Dragons doesn’t seem to be an especially noteworthy expansion in EverQuest’s roster, although it did get some praise for making the game more accessible (hey, interactive maps! Potion belts!). It added a few new instanced and non-instanced zones, four raids, guild halls and lobbies, and cultural armor. There were also probably dragons. That’s just a guess.

10. Depths of Darkhollow (September 2005)

This expansion is most remembered for introducing monster missions, the ability to temporarily play and fight as a monster instead of one’s character. The monster play also allowed players of different levels to hook up by choosing monsters of lower levels. Darkhollow also added six zones, 15 raids, and special evolving gear that gained stats and XP of its own.

11. Prophecy of Ro (February 2006)

As EverQuest entered its 11th expansion, it wasn’t really doing much to push the boundaries so much as just adding more of the same. Prophecy of Ro did a couple zone revamps, added a few more areas, tacked on 9 raids, and basically called it a day.

12. The Serpent’s Spine (September 2006)

After seeing the enormous success some other MMO that-shall-not-be-named was enjoying, SOE clearly went to great lengths to provide a more solo-friendly experience with this expansion. The Serpent’s Spine included a level cap increase to 75, the Drakkin race, a rest feature, and the promise that players could solo through the entire game.

13. The Buried Sea (February 2007)

The underwater-slash-pirate-themed expansion is certainly just a blip in the game’s history. The Buried Sea tacked on eight new zones and the ability to plunder pirate ships, although its pro-grouping features (such as being able teleport to your group) probably had a larger effect on the game’s population.

14. Secrets of Faydwer (November 2007)

Secrets of Faydwer was a sizable expansion — 12 zones, 30 raids, a level cap increase to 80, yadda yadda — but it’s important in the game’s history in that it was the final expansion to be released at the two-per-year pace. It’s also the first EQ expansion that Massively covered. So I want to know what the secrets were. Can anyone tell me?

15. Seeds of Destruction (October 2008)

What are you going to do when an insane fallen god is on the warpath? You’re going to hire mercenaries, that’s what. Player-controlled NPCs came into the game with this expansion, as well as 20 new zones, 21 raids, and a level cap increase to 85.

16. Underfoot (December 2009)

Underfoot was a great deal when it came out: If you bought it, you got all 15 previous expansions included as well. It also got my attention back in the day because it seemed like an expansion with character. The underground-themed expansion tacked on 12 new zones, master tradeskilling, an achievement system, and an expansion progress meter.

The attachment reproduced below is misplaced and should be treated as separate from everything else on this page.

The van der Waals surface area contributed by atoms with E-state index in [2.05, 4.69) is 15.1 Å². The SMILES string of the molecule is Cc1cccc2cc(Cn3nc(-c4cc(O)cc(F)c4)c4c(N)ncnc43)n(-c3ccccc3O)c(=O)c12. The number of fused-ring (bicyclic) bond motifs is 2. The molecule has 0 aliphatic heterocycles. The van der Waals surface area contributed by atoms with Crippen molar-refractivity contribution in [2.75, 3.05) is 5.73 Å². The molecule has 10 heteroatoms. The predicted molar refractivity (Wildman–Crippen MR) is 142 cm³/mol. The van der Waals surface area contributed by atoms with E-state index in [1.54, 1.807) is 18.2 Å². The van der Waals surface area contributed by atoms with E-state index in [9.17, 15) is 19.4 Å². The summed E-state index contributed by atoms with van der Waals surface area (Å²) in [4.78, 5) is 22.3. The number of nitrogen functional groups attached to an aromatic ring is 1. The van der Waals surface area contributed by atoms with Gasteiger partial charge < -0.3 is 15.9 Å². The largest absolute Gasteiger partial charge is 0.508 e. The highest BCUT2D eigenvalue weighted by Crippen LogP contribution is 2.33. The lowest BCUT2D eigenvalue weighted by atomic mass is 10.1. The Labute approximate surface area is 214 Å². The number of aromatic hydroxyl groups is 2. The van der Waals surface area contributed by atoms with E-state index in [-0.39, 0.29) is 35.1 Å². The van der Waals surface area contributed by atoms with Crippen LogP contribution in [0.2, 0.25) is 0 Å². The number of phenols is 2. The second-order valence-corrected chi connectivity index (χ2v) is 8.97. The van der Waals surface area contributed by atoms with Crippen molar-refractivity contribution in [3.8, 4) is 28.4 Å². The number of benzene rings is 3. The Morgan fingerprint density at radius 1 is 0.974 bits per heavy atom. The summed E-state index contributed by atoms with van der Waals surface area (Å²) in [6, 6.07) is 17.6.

17. House of Thule (October 2010)

It only took 17 expansions for player housing to make it to EverQuest, but at least it finally made it! Now EQ players didn’t have to feel as jealous for their EQII comrades as they could purchase and decorate a dwelling of their own. House of Thule also came with a level cap increase to 90, 13 new zones, and an increase in inventory space.

18. Veil of Alaris (November 2011)

The last expansion before EverQuest went free-to-play, Veil of Alaris continued the Thule storyline, raised the level cap to 95, revamped the hotbars, improved the mail system, brought the housing system over to guild halls, and gave players 12 new zones to conquer.

19. Rain of Fear (November 2012)

EverQuest’s levels finally broke triple digits with Rain of Fear, catapulting the playerbase to level 100. This expansion was parceled out in three parts over the course of a year, adding a slayer system, aggro meter, collection system, improved brokering system, and nine new zones.

20. Call of the Forsaken (October 2013)

EverQuest’s landmark 20th expansion pitted players against the dragon Lady Lendiniara in an all-out cage match! Or… something else, probably. There are a lot of goodies with Call of the Forsaken, including mercenary AAs, mercenary gear, heroic adventures, shared bank slots, and a few new zones.

21. The Darkened Sea (October 2014)

A sequel of sorts to 2007’s The Buried Sea expansion, The Darkened Sea took players on a mission to find Firiona Vie after she went to heal the ruler of the Combine Empire. This expansion added eight new zones, 24 story quests, six heroic adventures, seven raids, a level cap increase to 105, and a mount key ring.

22. The Broken Mirror (November 2015)

And now we’ve finally arrived at the first EQ expansion to be covered by the then-brand-new Massively OP! The Broken Mirror threatened the land of Norrath with the war-mad goddess Anashti Sul. Players got to enjoy new level-scaling raids, four additional zones, three reworked areas, and a convenient illusion key ring. Check out MJ’s overview of this expansion pack.